Current Standards On Snacks In SchoolsMon 11 Mar 2013
Story by The Food Revolution Team
The federal standards that currently apply to competitive foods are over 30 years old and no longer reflect current nutritional science. These current regulations prohibit the sale of Foods of Minimal Nutritional Value (FMNV) such as chewing gum, carbonated soft drinks and certain candies, during meal periods in the food service area where reimbursable school meals are sold or eaten.
No federal regulations exist for other competitive foods that are also high in calories, fat, sodium, and sugar but which are not specifically identified as FMNV (CDC).
State and local education agencies do have, however, the ability to set rules for competitive foods (including FMNV) that are stricter than federal regulations. As of 2010, 39 states had enacted state policies for competitive foods in schools (CDC).
California, Florida, Illinois and New York are among the states with the most numbers of students enrolled in the National School Lunch Program (NSLP). Participating schools have all had school competitive food policies since 2004 or earlier. School districts in these states have already moved students towards improved competitive foods and have dealt with the challenges and consequences of any changes in overall revenues. With the comment period still open on the newly proposed competitive food rule here are some of the policies these states currently have in place:
• Elementary children may purchase only milk (2% or less), fruit or vegetable juices that are at least 50% juice with no added sweeteners, and water with no added sweeteners.
• Middle and high school children may purchase water, milk (2% or less), fruit and vegetable drinks that are at least 50% juice, and electrolyte replacement beverages with no more than 2.1g of added sweetener per 1 fl oz. They may also purchase food items in à la carte lines as long as the foods have no more than 400 calories per entrée and no more than 4g of fat per 100 calories. Entrées from NSLP meals are also allowed. These standards are in place from 30 minutes before the school day begins through 30 minutes after the school day ends (CSPI, 2007).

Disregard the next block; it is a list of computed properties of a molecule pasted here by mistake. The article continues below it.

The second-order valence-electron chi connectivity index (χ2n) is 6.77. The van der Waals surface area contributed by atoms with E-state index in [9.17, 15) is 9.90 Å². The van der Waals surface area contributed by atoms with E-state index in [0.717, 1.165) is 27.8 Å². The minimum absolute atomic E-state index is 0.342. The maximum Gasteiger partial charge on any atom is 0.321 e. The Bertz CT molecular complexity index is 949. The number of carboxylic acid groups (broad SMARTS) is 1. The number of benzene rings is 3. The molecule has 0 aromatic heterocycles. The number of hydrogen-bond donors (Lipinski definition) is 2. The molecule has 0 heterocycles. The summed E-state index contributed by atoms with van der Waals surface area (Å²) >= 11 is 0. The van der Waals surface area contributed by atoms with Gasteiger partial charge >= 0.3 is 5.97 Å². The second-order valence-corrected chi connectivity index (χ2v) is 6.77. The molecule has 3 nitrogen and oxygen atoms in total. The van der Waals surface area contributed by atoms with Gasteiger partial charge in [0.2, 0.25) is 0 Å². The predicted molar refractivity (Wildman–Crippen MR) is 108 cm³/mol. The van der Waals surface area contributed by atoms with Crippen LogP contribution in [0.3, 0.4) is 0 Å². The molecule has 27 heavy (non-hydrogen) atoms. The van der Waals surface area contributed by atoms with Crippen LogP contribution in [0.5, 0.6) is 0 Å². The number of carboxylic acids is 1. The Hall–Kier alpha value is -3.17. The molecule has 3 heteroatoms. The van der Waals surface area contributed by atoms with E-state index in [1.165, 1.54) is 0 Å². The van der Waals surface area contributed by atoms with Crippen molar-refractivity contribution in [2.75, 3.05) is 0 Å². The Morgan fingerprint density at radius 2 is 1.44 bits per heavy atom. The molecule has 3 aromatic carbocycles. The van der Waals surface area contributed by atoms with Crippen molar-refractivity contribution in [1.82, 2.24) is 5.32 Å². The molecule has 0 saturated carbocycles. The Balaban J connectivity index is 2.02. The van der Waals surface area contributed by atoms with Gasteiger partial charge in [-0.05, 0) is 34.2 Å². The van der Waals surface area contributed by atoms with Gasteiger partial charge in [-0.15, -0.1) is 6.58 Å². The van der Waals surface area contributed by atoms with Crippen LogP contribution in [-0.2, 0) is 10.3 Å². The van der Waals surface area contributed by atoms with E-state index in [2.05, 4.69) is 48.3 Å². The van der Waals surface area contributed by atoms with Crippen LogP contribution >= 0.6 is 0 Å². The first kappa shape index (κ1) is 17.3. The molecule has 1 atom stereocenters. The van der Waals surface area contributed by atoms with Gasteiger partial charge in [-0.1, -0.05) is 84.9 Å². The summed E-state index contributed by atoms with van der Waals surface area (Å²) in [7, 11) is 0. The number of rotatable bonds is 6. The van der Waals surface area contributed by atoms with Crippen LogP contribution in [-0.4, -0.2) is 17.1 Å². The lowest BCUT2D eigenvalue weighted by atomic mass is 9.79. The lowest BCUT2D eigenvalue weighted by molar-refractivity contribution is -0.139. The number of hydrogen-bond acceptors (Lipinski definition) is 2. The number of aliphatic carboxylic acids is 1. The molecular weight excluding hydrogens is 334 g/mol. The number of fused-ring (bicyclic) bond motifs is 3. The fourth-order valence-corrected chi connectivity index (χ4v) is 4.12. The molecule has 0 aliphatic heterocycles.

• No competitive food sales are allowed on elementary school campuses during the day and no competitive foods from vending, school stores, and other food sales allowed in secondary schools until an hour after the last lunch period. Carbonated beverages are allowed if 100% fruit juices are also available where those beverages are sold (CSPI, 2007).
• Policies on competitive foods apply only to grades eight and below for foods sold during the school day, with the exception of foods that are sold as part of a reimbursable meal or sold within the food service area.
• Foods that are allowed to be sold outside food service areas or within food service areas other than during meal service must have no more than 35% of calories from fat and 10% of calories from saturated fat, no more than 35% sugar by weight, and may not contain more than 200 calories per serving (CSPI, 2007).
New York’s State Education Department allows competitive food standards to be set at the district level (DiNapoli, 2009). New York City, for example, has adopted standards that are much more rigorous than the state-level standards.
• Competitive food sales standards within New York City schools apply to food sales from the beginning of the school day through 6:00 p.m. weekdays. Students can sell New York State Department of Education approved foods in schools any time during the day, as long as the sale occurs outside of the school cafeteria. PTAs can hold a monthly fundraiser during the day with non-approved food items as long as the sale occurs outside the cafeteria and complies with standards set in the Chancellor’s Regulations.
• Allowed beverages include water or low-calorie drinks without artificial flavors or colors, at 10 calories per 8oz for elementary and middle schools and 25 calories per 8oz in high schools. Low-fat (1%) and fat-free milk are also allowed.
• Snack vending machines are not permitted in schools where students range from pre-kindergarten to fifth grade. (New York City, 2010).
Find out more about what policies these states have implemented here.
While none of these state policies exactly meet those proposed by the USDA, California, Illinois and New York City all meet or exceed proposed standards. These states show that all states can play a leadership role in developing state policies for foods and beverages sold outside the school meals program that go above and beyond national standards.
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